Pescadero during Prohibition (3)

[I wrote this in 1977.]

All during Prohibition, Pescadero provided the colorful backdrop for a violent whiskey war between smugglers…..and the residents of the tiny village.

And when undercover agents learned from their key sources that a well-connected booze ring routinely landed whiskey near Pescadero, the liquor police swarmed into the quiet seaside town. First on their list was to find $20,000 worth of missing Scotch whiskey bound for San Francisco.

Insiders, privy to the exclusive details, were persuaded to talk. As usual, these folks explained, the smugglers arrived when it waas dark to unload their valuable cargo on the secluded beach. But this time, the men temporarily buried the whiskey in the sand with the idea of digging it up later. With sand in their shoes, they fled the scene, not in high-powered automobiles, but in their high speed motorboats–to pick up more booze from a “mother ship” anchored some distance away.

Unknown to the smugglers, a gang of five locals hid in the shadows nearby, watching the rumrunners bury the whiskey in the cold sand–and as soon as it was safe they rushed over to the spot and dug the liquid treasure up. Within an hour the whiskey was being distributed throughout Pescadero and they had become “hijackers.”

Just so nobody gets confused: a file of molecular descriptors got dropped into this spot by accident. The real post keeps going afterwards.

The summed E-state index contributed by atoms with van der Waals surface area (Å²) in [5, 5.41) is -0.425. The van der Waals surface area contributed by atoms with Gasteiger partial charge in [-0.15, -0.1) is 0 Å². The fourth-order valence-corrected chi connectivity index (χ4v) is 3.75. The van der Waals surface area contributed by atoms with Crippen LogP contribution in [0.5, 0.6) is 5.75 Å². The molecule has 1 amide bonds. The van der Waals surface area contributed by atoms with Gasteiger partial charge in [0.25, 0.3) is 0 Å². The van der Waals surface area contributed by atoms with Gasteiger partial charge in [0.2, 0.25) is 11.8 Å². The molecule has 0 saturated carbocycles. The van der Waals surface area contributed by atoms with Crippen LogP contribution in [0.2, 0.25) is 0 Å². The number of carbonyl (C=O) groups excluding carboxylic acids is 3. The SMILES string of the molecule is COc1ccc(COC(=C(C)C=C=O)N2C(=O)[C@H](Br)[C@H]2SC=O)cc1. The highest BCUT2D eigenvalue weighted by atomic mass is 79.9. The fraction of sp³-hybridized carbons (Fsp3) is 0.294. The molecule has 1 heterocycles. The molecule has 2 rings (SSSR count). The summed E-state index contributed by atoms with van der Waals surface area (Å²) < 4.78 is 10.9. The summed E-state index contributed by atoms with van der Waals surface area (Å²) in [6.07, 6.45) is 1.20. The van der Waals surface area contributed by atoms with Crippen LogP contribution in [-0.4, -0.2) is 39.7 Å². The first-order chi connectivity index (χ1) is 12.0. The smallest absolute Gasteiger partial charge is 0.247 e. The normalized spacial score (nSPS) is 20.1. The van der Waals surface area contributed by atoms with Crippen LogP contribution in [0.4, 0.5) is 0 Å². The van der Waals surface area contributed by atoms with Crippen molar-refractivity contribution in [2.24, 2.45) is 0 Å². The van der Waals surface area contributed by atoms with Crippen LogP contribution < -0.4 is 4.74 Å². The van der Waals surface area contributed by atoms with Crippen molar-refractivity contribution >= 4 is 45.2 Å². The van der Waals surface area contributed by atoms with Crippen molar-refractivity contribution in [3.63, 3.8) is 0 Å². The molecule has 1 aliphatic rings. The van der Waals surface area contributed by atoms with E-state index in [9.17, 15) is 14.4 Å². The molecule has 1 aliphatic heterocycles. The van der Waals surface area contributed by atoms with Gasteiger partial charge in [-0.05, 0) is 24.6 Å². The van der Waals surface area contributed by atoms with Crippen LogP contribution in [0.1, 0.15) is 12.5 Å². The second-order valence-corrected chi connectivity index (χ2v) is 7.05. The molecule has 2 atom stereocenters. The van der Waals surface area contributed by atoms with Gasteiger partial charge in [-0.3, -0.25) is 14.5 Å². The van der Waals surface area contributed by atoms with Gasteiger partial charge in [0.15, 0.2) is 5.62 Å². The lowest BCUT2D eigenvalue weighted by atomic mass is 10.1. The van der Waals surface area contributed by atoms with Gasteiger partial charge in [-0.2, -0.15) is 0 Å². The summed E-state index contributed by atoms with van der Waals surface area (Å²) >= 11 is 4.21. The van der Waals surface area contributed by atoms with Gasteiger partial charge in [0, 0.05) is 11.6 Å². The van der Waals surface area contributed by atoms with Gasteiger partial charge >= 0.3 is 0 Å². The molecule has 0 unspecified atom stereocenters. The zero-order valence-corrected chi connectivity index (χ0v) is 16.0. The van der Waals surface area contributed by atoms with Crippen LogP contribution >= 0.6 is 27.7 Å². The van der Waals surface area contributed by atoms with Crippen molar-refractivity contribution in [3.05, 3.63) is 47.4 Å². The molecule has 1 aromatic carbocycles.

This was a dangerous thing to do.

As soon as the rumrunners returned to the beach, and discovered their whiskey was gone, it didn’t take them long to figure out what had happened. Scowling, the heavily armed men headed for Pescadero, bursting into homes, threatening lives, demanding to know what happened to the stolen booze.

Finally they hit the jackpot and cornered one of the locals involved in the theft. During that long night, he was beat-up until he talked, implicating all his fellow “hijackers,” all of whom talked and finally returned what was left of the Scotch whiskey.

This was the dark side of Prohibition.

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About June Morrall

1947 - 2010
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